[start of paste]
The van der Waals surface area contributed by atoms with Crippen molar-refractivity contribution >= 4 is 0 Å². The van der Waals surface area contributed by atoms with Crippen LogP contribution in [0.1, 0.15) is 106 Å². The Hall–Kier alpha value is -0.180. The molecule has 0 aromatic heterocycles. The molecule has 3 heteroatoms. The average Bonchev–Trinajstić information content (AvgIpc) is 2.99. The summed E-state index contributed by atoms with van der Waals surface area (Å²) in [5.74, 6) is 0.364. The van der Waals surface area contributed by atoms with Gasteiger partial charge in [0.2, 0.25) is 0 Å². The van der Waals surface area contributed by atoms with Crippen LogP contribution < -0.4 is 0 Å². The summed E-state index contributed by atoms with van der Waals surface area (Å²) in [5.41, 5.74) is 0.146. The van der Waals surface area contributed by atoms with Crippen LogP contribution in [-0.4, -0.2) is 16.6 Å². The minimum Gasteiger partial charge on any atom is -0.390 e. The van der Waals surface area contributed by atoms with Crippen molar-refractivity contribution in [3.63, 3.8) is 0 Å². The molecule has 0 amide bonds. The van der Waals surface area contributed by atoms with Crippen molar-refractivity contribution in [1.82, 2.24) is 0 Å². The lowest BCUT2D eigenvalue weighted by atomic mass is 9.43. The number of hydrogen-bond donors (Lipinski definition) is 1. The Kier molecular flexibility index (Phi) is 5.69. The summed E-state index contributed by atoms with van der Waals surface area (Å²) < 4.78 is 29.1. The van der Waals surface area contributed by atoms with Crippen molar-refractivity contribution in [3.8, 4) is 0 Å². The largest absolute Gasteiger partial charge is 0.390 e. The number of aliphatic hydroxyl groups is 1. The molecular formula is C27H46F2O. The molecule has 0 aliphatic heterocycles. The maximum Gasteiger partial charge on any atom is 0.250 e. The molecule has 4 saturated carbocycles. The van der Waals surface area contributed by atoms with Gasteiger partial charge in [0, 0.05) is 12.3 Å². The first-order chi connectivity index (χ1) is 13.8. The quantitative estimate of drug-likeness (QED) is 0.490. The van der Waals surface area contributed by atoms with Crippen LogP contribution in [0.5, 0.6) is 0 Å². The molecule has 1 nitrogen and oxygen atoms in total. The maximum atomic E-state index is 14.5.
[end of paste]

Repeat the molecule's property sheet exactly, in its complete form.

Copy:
The van der Waals surface area contributed by atoms with Crippen molar-refractivity contribution >= 4 is 0 Å². The van der Waals surface area contributed by atoms with Crippen LogP contribution in [0.1, 0.15) is 106 Å². The Hall–Kier alpha value is -0.180. The molecule has 0 aromatic heterocycles. The molecule has 3 heteroatoms. The average Bonchev–Trinajstić information content (AvgIpc) is 2.99. The summed E-state index contributed by atoms with van der Waals surface area (Å²) in [5.74, 6) is 0.364. The van der Waals surface area contributed by atoms with Gasteiger partial charge in [0.2, 0.25) is 0 Å². The van der Waals surface area contributed by atoms with Crippen LogP contribution < -0.4 is 0 Å². The summed E-state index contributed by atoms with van der Waals surface area (Å²) in [5.41, 5.74) is 0.146. The van der Waals surface area contributed by atoms with Crippen LogP contribution in [-0.4, -0.2) is 16.6 Å². The minimum Gasteiger partial charge on any atom is -0.390 e. The van der Waals surface area contributed by atoms with Crippen molar-refractivity contribution in [3.63, 3.8) is 0 Å². The molecule has 0 amide bonds. The van der Waals surface area contributed by atoms with Crippen molar-refractivity contribution in [1.82, 2.24) is 0 Å². The lowest BCUT2D eigenvalue weighted by atomic mass is 9.43. The number of hydrogen-bond donors (Lipinski definition) is 1. The Kier molecular flexibility index (Phi) is 5.69. The summed E-state index contributed by atoms with van der Waals surface area (Å²) < 4.78 is 29.1. The van der Waals surface area contributed by atoms with Crippen molar-refractivity contribution in [3.8, 4) is 0 Å². The largest absolute Gasteiger partial charge is 0.390 e. The number of aliphatic hydroxyl groups is 1. The molecular formula is C27H46F2O. The molecule has 0 aliphatic heterocycles. The maximum Gasteiger partial charge on any atom is 0.250 e. The molecule has 4 saturated carbocycles. The van der Waals surface area contributed by atoms with Gasteiger partial charge in [0, 0.05) is 12.3 Å². The first-order chi connectivity index (χ1) is 13.8. The quantitative estimate of drug-likeness (QED) is 0.490. The van der Waals surface area contributed by atoms with Crippen LogP contribution in [0.5, 0.6) is 0 Å². The molecule has 1 nitrogen and oxygen atoms in total. The maximum atomic E-state index is 14.5.